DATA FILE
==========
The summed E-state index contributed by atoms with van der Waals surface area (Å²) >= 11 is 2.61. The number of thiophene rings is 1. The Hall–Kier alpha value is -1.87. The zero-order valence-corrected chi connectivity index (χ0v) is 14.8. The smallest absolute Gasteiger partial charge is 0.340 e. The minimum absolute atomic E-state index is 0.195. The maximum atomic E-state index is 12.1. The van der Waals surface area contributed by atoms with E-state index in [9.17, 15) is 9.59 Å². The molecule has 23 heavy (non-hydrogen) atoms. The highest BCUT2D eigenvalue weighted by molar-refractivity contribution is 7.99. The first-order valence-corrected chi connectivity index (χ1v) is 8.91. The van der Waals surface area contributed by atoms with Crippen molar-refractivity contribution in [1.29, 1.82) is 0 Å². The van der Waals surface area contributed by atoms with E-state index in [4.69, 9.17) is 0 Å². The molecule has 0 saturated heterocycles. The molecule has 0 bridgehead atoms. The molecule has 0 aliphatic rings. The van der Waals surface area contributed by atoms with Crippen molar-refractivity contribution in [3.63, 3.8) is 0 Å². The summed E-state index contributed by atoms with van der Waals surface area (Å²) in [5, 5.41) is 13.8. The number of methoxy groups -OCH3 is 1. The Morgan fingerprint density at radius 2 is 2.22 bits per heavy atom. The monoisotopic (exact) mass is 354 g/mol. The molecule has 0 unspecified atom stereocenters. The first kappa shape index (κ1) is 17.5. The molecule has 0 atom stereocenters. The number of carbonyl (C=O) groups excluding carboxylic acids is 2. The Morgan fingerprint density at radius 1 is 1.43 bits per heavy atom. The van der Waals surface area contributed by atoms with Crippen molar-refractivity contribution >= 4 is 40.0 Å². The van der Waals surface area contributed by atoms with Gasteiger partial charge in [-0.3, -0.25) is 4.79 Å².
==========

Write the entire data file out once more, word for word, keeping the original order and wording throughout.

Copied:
The summed E-state index contributed by atoms with van der Waals surface area (Å²) >= 11 is 2.61. The number of thiophene rings is 1. The Hall–Kier alpha value is -1.87. The zero-order valence-corrected chi connectivity index (χ0v) is 14.8. The smallest absolute Gasteiger partial charge is 0.340 e. The minimum absolute atomic E-state index is 0.195. The maximum atomic E-state index is 12.1. The van der Waals surface area contributed by atoms with E-state index in [9.17, 15) is 9.59 Å². The molecule has 23 heavy (non-hydrogen) atoms. The highest BCUT2D eigenvalue weighted by molar-refractivity contribution is 7.99. The first-order valence-corrected chi connectivity index (χ1v) is 8.91. The van der Waals surface area contributed by atoms with Crippen molar-refractivity contribution in [1.29, 1.82) is 0 Å². The van der Waals surface area contributed by atoms with E-state index in [4.69, 9.17) is 0 Å². The molecule has 0 saturated heterocycles. The molecule has 0 bridgehead atoms. The molecule has 0 aliphatic rings. The van der Waals surface area contributed by atoms with Crippen molar-refractivity contribution in [3.63, 3.8) is 0 Å². The summed E-state index contributed by atoms with van der Waals surface area (Å²) in [5, 5.41) is 13.8. The number of methoxy groups -OCH3 is 1. The Morgan fingerprint density at radius 2 is 2.22 bits per heavy atom. The monoisotopic (exact) mass is 354 g/mol. The molecule has 0 unspecified atom stereocenters. The first kappa shape index (κ1) is 17.5. The molecule has 0 atom stereocenters. The number of carbonyl (C=O) groups excluding carboxylic acids is 2. The Morgan fingerprint density at radius 1 is 1.43 bits per heavy atom. The van der Waals surface area contributed by atoms with Crippen molar-refractivity contribution >= 4 is 40.0 Å². The van der Waals surface area contributed by atoms with Gasteiger partial charge in [-0.3, -0.25) is 4.79 Å².